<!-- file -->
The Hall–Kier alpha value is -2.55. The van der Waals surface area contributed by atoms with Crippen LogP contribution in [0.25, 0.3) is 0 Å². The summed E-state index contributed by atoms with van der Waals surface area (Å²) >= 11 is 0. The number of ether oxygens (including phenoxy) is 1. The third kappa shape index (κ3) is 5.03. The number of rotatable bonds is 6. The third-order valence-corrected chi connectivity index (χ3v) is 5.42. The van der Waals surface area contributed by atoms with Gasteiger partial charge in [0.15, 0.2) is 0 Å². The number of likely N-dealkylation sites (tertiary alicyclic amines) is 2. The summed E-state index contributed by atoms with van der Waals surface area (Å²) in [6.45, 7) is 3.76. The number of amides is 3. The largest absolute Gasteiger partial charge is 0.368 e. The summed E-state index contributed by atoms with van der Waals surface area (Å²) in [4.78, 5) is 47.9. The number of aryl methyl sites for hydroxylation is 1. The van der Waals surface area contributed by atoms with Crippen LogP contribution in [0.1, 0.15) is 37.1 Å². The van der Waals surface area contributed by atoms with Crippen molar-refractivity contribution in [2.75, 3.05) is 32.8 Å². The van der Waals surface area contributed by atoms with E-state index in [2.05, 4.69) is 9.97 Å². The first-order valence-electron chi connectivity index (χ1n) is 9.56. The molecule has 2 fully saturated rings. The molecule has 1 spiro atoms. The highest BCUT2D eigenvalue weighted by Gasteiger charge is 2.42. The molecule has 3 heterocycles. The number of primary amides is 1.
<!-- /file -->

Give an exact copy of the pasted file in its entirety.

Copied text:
The Hall–Kier alpha value is -2.55. The van der Waals surface area contributed by atoms with Crippen LogP contribution in [0.25, 0.3) is 0 Å². The summed E-state index contributed by atoms with van der Waals surface area (Å²) >= 11 is 0. The number of ether oxygens (including phenoxy) is 1. The third kappa shape index (κ3) is 5.03. The number of rotatable bonds is 6. The third-order valence-corrected chi connectivity index (χ3v) is 5.42. The van der Waals surface area contributed by atoms with Gasteiger partial charge in [0.15, 0.2) is 0 Å². The number of likely N-dealkylation sites (tertiary alicyclic amines) is 2. The summed E-state index contributed by atoms with van der Waals surface area (Å²) in [6.45, 7) is 3.76. The number of amides is 3. The largest absolute Gasteiger partial charge is 0.368 e. The summed E-state index contributed by atoms with van der Waals surface area (Å²) in [4.78, 5) is 47.9. The number of aryl methyl sites for hydroxylation is 1. The van der Waals surface area contributed by atoms with Crippen LogP contribution in [0.1, 0.15) is 37.1 Å². The van der Waals surface area contributed by atoms with Crippen molar-refractivity contribution in [2.75, 3.05) is 32.8 Å². The van der Waals surface area contributed by atoms with E-state index in [2.05, 4.69) is 9.97 Å². The first-order valence-electron chi connectivity index (χ1n) is 9.56. The molecule has 2 fully saturated rings. The molecule has 1 spiro atoms. The highest BCUT2D eigenvalue weighted by Gasteiger charge is 2.42. The molecule has 3 heterocycles. The number of primary amides is 1.